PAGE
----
Spain has moved a step closer to investigating allegations of child sexual abuse in the Catholic Church.
On Tuesday, the Spanish parliament agreed to examine a proposal for an inquiry, after years without a large-scale probe.
The Spanish Catholic Church has so far refused to set up an independent commission, despite acknowledging more than 200 existing abuse claims over the past twenty years.
A separate 2018 report by El País has listed 1,246 victims of sexual violence by the Church since the 1930s.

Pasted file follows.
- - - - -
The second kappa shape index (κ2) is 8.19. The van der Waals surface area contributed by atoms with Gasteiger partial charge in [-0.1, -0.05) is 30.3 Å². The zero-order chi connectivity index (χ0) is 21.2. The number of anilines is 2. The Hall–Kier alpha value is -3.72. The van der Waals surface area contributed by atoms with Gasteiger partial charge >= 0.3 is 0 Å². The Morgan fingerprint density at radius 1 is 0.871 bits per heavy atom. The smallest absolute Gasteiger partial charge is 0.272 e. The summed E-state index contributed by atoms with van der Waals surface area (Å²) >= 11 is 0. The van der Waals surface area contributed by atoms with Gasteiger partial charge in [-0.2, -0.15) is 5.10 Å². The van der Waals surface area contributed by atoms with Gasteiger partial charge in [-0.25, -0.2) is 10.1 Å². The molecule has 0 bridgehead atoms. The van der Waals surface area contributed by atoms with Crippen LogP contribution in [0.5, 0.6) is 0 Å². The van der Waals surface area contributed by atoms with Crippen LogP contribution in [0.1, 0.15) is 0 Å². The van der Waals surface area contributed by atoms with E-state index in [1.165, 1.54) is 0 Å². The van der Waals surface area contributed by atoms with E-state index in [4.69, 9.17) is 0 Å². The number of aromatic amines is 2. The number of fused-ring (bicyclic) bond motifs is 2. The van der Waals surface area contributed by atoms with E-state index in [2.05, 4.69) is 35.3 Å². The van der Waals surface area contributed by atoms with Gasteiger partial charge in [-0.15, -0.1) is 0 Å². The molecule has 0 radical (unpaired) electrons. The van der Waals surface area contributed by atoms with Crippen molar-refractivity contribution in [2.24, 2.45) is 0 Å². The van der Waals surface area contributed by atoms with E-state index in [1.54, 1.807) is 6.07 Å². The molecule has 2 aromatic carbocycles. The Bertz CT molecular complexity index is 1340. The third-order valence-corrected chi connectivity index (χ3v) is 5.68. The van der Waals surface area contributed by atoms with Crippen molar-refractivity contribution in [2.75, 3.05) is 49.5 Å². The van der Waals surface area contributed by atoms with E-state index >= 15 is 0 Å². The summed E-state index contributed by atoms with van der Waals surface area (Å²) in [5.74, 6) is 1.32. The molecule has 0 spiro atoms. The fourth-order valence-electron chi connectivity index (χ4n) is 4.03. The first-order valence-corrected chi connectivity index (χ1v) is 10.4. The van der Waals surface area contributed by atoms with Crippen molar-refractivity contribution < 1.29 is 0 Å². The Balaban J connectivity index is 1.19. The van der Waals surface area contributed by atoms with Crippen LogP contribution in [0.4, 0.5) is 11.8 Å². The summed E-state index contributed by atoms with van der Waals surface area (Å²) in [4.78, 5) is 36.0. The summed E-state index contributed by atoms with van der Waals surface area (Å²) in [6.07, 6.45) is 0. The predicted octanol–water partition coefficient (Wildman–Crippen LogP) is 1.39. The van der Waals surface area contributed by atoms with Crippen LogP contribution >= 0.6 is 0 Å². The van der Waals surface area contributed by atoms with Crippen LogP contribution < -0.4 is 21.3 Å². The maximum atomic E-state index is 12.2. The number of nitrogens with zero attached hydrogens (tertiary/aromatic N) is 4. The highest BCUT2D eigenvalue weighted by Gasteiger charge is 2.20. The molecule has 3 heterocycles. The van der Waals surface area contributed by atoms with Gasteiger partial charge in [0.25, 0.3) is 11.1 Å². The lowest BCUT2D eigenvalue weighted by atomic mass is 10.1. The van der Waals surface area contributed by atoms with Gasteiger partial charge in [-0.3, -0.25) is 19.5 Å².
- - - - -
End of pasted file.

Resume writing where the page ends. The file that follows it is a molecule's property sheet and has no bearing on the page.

The request for an investigation was made by Podemos — a coalition partner — as well as smaller left-wing pro-independence parties.
Meanwhile, Spain’s Attorney General’s Office has asked the country’s 17 senior prosecutors to refer all complaints about sexual abuse in the Church within the next ten days.
The move to centralise all open cases is another unprecedented step towards an official investigation.
Unlike other countries — such as France, Germany, and Ireland — Spain has failed to officially examine claims of paedophilia against members of the Catholic Church.
The parliament proposal for an inquiry will soon be voted on — with a date yet to be set.
“We are going to do it, and we are going to do it well,” government spokeswoman Isabel Rodríguez told a press conference on Tuesday, adding that the executive was looking for “the best possible solution”.